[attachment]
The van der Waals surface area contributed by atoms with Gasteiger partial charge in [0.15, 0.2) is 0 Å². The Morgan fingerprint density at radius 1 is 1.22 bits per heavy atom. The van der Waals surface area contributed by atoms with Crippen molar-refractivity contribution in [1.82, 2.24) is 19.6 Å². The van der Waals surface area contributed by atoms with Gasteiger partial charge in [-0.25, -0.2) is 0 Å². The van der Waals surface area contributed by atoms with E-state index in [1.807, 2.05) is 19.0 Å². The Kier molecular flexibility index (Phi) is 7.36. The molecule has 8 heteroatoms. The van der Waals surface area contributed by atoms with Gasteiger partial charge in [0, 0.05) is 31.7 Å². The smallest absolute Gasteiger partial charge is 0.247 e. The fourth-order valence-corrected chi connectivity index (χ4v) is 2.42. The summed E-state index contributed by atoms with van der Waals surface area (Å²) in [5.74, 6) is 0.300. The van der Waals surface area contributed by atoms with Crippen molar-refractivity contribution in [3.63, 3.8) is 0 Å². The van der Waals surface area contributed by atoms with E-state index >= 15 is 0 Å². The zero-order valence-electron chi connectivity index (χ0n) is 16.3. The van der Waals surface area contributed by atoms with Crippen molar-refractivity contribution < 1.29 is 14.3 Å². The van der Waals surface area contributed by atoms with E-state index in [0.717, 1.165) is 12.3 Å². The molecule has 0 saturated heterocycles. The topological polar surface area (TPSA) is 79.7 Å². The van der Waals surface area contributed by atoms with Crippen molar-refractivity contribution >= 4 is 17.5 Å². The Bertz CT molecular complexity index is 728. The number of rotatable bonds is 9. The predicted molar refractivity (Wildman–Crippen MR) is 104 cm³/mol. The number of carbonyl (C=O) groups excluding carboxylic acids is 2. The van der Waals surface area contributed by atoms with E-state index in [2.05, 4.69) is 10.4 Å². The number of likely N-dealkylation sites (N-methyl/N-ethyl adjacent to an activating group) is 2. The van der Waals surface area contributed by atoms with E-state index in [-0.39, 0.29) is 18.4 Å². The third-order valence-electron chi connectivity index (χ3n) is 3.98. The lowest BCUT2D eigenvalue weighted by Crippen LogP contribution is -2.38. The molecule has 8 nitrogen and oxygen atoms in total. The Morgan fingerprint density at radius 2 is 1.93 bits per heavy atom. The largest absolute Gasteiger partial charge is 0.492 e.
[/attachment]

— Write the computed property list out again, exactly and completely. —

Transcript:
The van der Waals surface area contributed by atoms with Gasteiger partial charge in [0.15, 0.2) is 0 Å². The Morgan fingerprint density at radius 1 is 1.22 bits per heavy atom. The van der Waals surface area contributed by atoms with Crippen molar-refractivity contribution in [1.82, 2.24) is 19.6 Å². The van der Waals surface area contributed by atoms with Gasteiger partial charge in [-0.25, -0.2) is 0 Å². The van der Waals surface area contributed by atoms with E-state index in [1.807, 2.05) is 19.0 Å². The Kier molecular flexibility index (Phi) is 7.36. The molecule has 8 heteroatoms. The van der Waals surface area contributed by atoms with Gasteiger partial charge in [0, 0.05) is 31.7 Å². The smallest absolute Gasteiger partial charge is 0.247 e. The fourth-order valence-corrected chi connectivity index (χ4v) is 2.42. The summed E-state index contributed by atoms with van der Waals surface area (Å²) in [5.74, 6) is 0.300. The van der Waals surface area contributed by atoms with Crippen molar-refractivity contribution in [3.63, 3.8) is 0 Å². The van der Waals surface area contributed by atoms with E-state index >= 15 is 0 Å². The zero-order valence-electron chi connectivity index (χ0n) is 16.3. The van der Waals surface area contributed by atoms with Crippen molar-refractivity contribution < 1.29 is 14.3 Å². The van der Waals surface area contributed by atoms with E-state index in [0.717, 1.165) is 12.3 Å². The molecule has 0 saturated heterocycles. The topological polar surface area (TPSA) is 79.7 Å². The van der Waals surface area contributed by atoms with Crippen molar-refractivity contribution >= 4 is 17.5 Å². The Bertz CT molecular complexity index is 728. The number of rotatable bonds is 9. The predicted molar refractivity (Wildman–Crippen MR) is 104 cm³/mol. The number of carbonyl (C=O) groups excluding carboxylic acids is 2. The van der Waals surface area contributed by atoms with E-state index in [2.05, 4.69) is 10.4 Å². The number of likely N-dealkylation sites (N-methyl/N-ethyl adjacent to an activating group) is 2. The van der Waals surface area contributed by atoms with E-state index in [-0.39, 0.29) is 18.4 Å². The third-order valence-electron chi connectivity index (χ3n) is 3.98. The lowest BCUT2D eigenvalue weighted by Crippen LogP contribution is -2.38. The molecule has 8 nitrogen and oxygen atoms in total. The Morgan fingerprint density at radius 2 is 1.93 bits per heavy atom. The largest absolute Gasteiger partial charge is 0.492 e.